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Evidence for an additional effect of whole-body vibration above resistive exercise alone in preventing bone loss during prolonged bed rest

Belavý, D.L., Beller, G., Armbrecht, G., Perschel, F.H., Fitzner, R., Bock, O., Börst, H., Degner, C., Gast, U. and Felsenberg, D. 2011, Evidence for an additional effect of whole-body vibration above resistive exercise alone in preventing bone loss during prolonged bed rest, Osteoporosis international, vol. 22, no. 5, pp. 1581-1591, doi: 10.1007/s00198-010-1371-6.

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Title Evidence for an additional effect of whole-body vibration above resistive exercise alone in preventing bone loss during prolonged bed rest
Author(s) Belavý, D.L.ORCID iD for Belavý, D.L. orcid.org/0000-0002-9307-832X
Beller, G.
Armbrecht, G.
Perschel, F.H.
Fitzner, R.
Bock, O.
Börst, H.
Degner, C.
Gast, U.
Felsenberg, D.
Journal name Osteoporosis international
Volume number 22
Issue number 5
Start page 1581
End page 1591
Total pages 11
Publisher Springer
Place of publication Berlin, Germany
Publication date 2011-05
ISSN 1433-2965
Keyword(s) Science & Technology
Life Sciences & Biomedicine
Endocrinology & Metabolism
Countermeasures
Inactivity
Microgravity
Training
Weightlessness
STRAIN-RATE
POSTMENOPAUSAL WOMEN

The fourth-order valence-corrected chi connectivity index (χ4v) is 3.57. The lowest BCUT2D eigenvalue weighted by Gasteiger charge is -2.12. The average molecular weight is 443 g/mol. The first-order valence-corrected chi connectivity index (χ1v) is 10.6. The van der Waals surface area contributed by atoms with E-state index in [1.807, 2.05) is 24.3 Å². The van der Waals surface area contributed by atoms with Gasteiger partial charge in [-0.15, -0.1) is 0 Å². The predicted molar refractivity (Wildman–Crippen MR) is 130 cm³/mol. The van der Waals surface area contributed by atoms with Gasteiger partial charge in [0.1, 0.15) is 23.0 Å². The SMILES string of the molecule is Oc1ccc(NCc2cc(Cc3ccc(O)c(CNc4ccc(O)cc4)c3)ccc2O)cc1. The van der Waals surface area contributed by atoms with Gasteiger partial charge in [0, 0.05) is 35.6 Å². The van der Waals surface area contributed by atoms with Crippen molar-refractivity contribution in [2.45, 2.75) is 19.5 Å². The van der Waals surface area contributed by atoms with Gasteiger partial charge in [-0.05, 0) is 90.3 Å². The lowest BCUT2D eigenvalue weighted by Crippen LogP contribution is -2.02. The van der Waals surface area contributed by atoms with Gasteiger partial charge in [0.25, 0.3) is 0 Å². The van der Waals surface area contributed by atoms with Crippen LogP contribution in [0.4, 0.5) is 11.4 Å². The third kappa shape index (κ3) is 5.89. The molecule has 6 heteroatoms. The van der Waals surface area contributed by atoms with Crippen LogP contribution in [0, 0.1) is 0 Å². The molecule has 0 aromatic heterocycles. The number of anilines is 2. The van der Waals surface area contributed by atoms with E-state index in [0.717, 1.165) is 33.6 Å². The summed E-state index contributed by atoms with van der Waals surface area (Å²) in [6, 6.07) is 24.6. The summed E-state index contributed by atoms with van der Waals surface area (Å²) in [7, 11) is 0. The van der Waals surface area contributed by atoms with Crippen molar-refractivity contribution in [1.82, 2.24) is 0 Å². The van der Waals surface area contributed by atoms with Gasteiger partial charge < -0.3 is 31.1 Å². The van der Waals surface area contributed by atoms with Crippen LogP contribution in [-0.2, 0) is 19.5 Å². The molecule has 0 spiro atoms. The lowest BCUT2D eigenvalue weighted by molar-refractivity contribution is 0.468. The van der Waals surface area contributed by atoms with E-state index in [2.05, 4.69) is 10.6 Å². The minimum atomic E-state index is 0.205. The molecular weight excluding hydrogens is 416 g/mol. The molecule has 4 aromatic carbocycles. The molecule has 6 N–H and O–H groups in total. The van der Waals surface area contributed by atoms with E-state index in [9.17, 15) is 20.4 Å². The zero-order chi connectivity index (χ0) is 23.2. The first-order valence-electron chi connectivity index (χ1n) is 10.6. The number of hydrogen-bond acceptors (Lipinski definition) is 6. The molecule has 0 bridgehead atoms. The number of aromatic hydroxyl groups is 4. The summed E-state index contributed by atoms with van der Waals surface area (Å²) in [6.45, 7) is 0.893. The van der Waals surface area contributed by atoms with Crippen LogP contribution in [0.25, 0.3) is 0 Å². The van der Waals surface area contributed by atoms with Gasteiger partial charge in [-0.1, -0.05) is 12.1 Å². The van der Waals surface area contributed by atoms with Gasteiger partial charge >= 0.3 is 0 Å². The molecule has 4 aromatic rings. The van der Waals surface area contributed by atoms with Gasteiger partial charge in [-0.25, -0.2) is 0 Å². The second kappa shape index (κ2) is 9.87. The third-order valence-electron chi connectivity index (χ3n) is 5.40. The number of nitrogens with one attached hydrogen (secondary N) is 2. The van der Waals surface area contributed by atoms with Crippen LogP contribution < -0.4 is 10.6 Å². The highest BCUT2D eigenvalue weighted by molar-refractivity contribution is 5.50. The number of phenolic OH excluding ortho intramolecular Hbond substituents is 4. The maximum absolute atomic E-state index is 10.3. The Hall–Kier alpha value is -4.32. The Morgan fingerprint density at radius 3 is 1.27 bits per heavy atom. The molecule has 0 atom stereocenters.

MECHANICAL STIMULI
MUSCLE STRENGTH
CORTICAL BONE
LOW-MAGNITUDE
MINERAL LOSS
MECHANOTRANSDUCTION
FREQUENCY
HIP
Summary SUMMARY: The addition of whole-body vibration to high-load resistive exercise may provide a better stimulus for the reduction of bone loss during prolonged bed rest (spaceflight simulation) than high-load resistive exercise alone. INTRODUCTION: Prior work suggests that the addition of whole-body vibration to high-load resistive exercise (RVE) may be more effective in preventing bone loss in spaceflight and its simulation (bed rest) than resistive exercise alone (RE), though this hypothesis has not been tested in humans. METHODS: Twenty-four male subjects as part of the 2nd Berlin Bed Rest Study performed RVE (n = 7), RE (n = 8) or no exercise (control, n = 9) during 60-day head-down tilt bed rest. Whole-body, spine and total hip dual X-ray absorptiometry (DXA) measurements as well as peripheral quantitative computed tomography measurements of the tibia were conducted during bed rest and up to 90 days afterwards. RESULTS: A better retention of bone mass in RVE than RE was seen at the tibial diaphysis and proximal femur (p ≤ 0.024). Compared to control, RVE retained bone mass at the distal tibia and DXA leg sub-region (p ≤ 0.020), but with no significant difference to RE (p ≥ 0.10). RE impacted significantly (p = 0.038) on DXA leg sub-region bone mass only. Calf muscle size was impacted similarly by both RVE and RE. On lumbar spine DXA, whole-body DXA and calcium excretion measures, few differences between the groups were observed. CONCLUSIONS: Whilst further countermeasure optimisation is required, the results provide evidence that (1) combining whole-body vibration and high-load resistance exercise may be more efficient than high-load resistive exercise alone in preventing bone loss at some skeletal sites during and after prolonged bed rest and (2) the effects of exercise during bed rest impact upon bone recovery up to 3 months afterwards.
Language eng
DOI 10.1007/s00198-010-1371-6
Field of Research 110699 Human Movement and Sports Science not elsewhere classified
Socio Economic Objective 920299 Health and Support Services not elsewhere classified
HERDC Research category C1.1 Refereed article in a scholarly journal
ERA Research output type C Journal article
Copyright notice ©2011, Springer
Persistent URL http://hdl.handle.net/10536/DRO/DU:30071030

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